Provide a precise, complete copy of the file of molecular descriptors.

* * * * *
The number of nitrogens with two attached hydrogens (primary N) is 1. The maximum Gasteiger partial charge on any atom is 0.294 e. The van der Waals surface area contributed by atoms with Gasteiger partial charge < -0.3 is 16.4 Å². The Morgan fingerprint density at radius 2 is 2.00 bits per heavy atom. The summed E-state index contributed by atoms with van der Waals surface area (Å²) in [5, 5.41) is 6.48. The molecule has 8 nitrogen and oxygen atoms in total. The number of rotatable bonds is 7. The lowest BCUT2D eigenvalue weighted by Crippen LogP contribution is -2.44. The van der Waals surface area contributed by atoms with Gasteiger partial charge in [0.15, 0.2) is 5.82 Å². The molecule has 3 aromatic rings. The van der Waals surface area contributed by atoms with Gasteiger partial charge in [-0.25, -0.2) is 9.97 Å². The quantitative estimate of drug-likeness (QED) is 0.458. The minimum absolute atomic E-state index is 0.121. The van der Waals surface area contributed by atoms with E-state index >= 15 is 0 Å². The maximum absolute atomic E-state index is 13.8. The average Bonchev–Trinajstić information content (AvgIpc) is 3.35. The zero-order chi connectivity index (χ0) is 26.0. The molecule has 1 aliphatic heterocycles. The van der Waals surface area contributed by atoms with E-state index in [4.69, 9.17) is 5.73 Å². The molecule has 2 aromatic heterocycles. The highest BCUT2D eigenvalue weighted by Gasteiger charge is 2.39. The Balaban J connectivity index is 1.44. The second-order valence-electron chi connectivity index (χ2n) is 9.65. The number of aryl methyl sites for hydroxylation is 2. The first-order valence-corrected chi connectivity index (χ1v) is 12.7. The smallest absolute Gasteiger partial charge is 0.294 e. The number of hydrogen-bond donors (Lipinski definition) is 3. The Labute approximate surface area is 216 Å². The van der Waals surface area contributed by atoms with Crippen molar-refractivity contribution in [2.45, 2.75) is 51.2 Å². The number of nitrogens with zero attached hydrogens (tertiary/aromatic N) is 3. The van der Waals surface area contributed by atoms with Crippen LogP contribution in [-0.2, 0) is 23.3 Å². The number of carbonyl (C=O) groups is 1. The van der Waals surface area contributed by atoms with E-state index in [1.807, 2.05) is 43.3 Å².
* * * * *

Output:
The number of nitrogens with two attached hydrogens (primary N) is 1. The maximum Gasteiger partial charge on any atom is 0.294 e. The van der Waals surface area contributed by atoms with Gasteiger partial charge < -0.3 is 16.4 Å². The Morgan fingerprint density at radius 2 is 2.00 bits per heavy atom. The summed E-state index contributed by atoms with van der Waals surface area (Å²) in [5, 5.41) is 6.48. The molecule has 8 nitrogen and oxygen atoms in total. The number of rotatable bonds is 7. The lowest BCUT2D eigenvalue weighted by Crippen LogP contribution is -2.44. The van der Waals surface area contributed by atoms with Gasteiger partial charge in [0.15, 0.2) is 5.82 Å². The molecule has 3 aromatic rings. The van der Waals surface area contributed by atoms with Gasteiger partial charge in [-0.25, -0.2) is 9.97 Å². The quantitative estimate of drug-likeness (QED) is 0.458. The minimum absolute atomic E-state index is 0.121. The van der Waals surface area contributed by atoms with E-state index >= 15 is 0 Å². The maximum absolute atomic E-state index is 13.8. The average Bonchev–Trinajstić information content (AvgIpc) is 3.35. The zero-order chi connectivity index (χ0) is 26.0. The molecule has 1 aliphatic heterocycles. The van der Waals surface area contributed by atoms with E-state index in [4.69, 9.17) is 5.73 Å². The molecule has 2 aromatic heterocycles. The highest BCUT2D eigenvalue weighted by Gasteiger charge is 2.39. The Balaban J connectivity index is 1.44. The second-order valence-electron chi connectivity index (χ2n) is 9.65. The number of aryl methyl sites for hydroxylation is 2. The first-order valence-corrected chi connectivity index (χ1v) is 12.7. The smallest absolute Gasteiger partial charge is 0.294 e. The number of hydrogen-bond donors (Lipinski definition) is 3. The Labute approximate surface area is 216 Å². The van der Waals surface area contributed by atoms with Crippen molar-refractivity contribution in [2.45, 2.75) is 51.2 Å². The number of nitrogens with zero attached hydrogens (tertiary/aromatic N) is 3. The van der Waals surface area contributed by atoms with Crippen LogP contribution in [-0.2, 0) is 23.3 Å². The number of carbonyl (C=O) groups is 1. The van der Waals surface area contributed by atoms with E-state index in [1.807, 2.05) is 43.3 Å².